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Pregnancy and Oral Health

24-04-2014

Pregnancy is indeed special and exciting but it also demands extra care especially when it comes to one’s dental health. It has been found out that gum disease can affect the health of the fetus and can in fact induce premature delivery. This is caused by the changes in the biological fluids that initiate labor due in part to gum problems. This is how important dental health is to human gestation. Knowing this leads to better understanding of the relationship between the two.

Expected problems

Pregnant women often notice changes in their gum tissues. It becomes red, swollen, and is very prone to bleeding especially during and after brushing. This is attributed to pregnancy gingivitis. This is caused by hormonal changes in the body because of pregnancy. As progesterone level in the body is ten times higher than normal during pregnancy, this causes the body to be more sensitive to the presence of plaque between the teeth. This underlines the fact that this problem is still about oral health and not hormonal changes because the presence of plaque is the root cause of the infection. A timely visit to the dentist is the key to ensuring good oral health through the duration of the pregnancy.

Another oral health condition that occurs during pregnancy (two to ten percent of pregnant women experience this) is pregnancy granuloma. This condition manifests as a tumor or tumors which is often spotted in the upper gum line. Although this is not life threatening and will go away after the delivery of the baby this can still cause a lot of distress. This can lead to bleeding and can even form ulcers. This hampers chewing and can cause pain. If this is the case visiting the dentist is important so that he or she can find solutions to alleviate the discomfort.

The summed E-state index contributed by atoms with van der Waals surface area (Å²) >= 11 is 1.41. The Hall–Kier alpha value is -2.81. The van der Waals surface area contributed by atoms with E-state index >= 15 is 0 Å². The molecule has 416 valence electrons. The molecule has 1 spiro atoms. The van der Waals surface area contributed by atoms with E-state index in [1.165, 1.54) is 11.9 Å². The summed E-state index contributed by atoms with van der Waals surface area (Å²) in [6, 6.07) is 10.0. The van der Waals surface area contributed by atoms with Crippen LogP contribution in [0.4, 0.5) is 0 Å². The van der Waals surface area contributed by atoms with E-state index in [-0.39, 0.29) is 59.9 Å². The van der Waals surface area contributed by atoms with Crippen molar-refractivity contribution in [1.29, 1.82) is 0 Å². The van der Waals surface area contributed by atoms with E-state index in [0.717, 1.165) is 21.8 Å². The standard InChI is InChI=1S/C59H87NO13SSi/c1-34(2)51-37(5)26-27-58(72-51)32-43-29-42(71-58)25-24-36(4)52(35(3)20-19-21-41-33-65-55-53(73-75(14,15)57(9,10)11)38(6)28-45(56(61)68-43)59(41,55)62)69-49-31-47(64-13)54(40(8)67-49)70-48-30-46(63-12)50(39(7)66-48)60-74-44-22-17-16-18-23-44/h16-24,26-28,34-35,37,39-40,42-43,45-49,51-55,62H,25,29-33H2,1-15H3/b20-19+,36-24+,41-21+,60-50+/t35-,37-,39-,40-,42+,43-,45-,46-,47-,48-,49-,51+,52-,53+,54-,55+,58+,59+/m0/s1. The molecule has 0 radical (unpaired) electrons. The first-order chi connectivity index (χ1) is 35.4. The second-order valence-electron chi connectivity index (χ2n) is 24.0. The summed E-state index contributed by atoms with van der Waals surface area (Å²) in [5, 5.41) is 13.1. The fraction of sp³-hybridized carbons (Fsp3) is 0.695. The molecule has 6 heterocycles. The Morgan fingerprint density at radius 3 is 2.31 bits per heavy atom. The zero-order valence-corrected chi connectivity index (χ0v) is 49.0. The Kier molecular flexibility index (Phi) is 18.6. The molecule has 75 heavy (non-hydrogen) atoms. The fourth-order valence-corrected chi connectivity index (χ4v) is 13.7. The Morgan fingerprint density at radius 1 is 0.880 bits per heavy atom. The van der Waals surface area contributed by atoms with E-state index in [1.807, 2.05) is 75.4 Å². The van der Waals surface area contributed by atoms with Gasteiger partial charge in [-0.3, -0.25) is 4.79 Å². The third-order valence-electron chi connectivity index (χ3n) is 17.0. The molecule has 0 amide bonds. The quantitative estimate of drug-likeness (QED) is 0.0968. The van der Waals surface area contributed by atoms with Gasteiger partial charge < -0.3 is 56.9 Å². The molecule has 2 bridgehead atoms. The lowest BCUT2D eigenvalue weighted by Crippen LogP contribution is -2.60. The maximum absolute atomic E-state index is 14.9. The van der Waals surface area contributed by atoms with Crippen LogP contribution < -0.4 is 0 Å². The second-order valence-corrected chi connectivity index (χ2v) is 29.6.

Dental health and pregnancy: timing is everything

Visiting the dentist in regular intervals is very important during pregnancy however care must be taken when dental treatments are needed. There is an ideal window of time during pregnancy when women can safely receive routine dental treatment. This is on the second trimester of pregnancy. But it is important to remember that reconstruction, surgery, even amalgam filling replacement should be done after the baby is born. It is also important to note that pain relievers and antibiotics for treating dental problems during pregnancy should be given only on the 4th to 6th month of pregnancy unless the oral health situation demands these to be given right away.

Most dentists would not recommend dental X-rays during pregnancy unless it is very necessary. X-rays today are much safer than before and lead aprons can be used to protect the mother and the fetus during X-rays. But to further reduce risks, this is often delayed until delivery.

Dental care has an encompassing impact to one’s overall health. For pregnant women this point cannot be stressed more. Another human being’s life is at stake in the mother’s womb. When visiting a dentist, pregnant women should let their dentists know right away that they are expecting and provide more details that have something to do with their pregnancy. This can help dentists give a more appropriate dental treatment for them.

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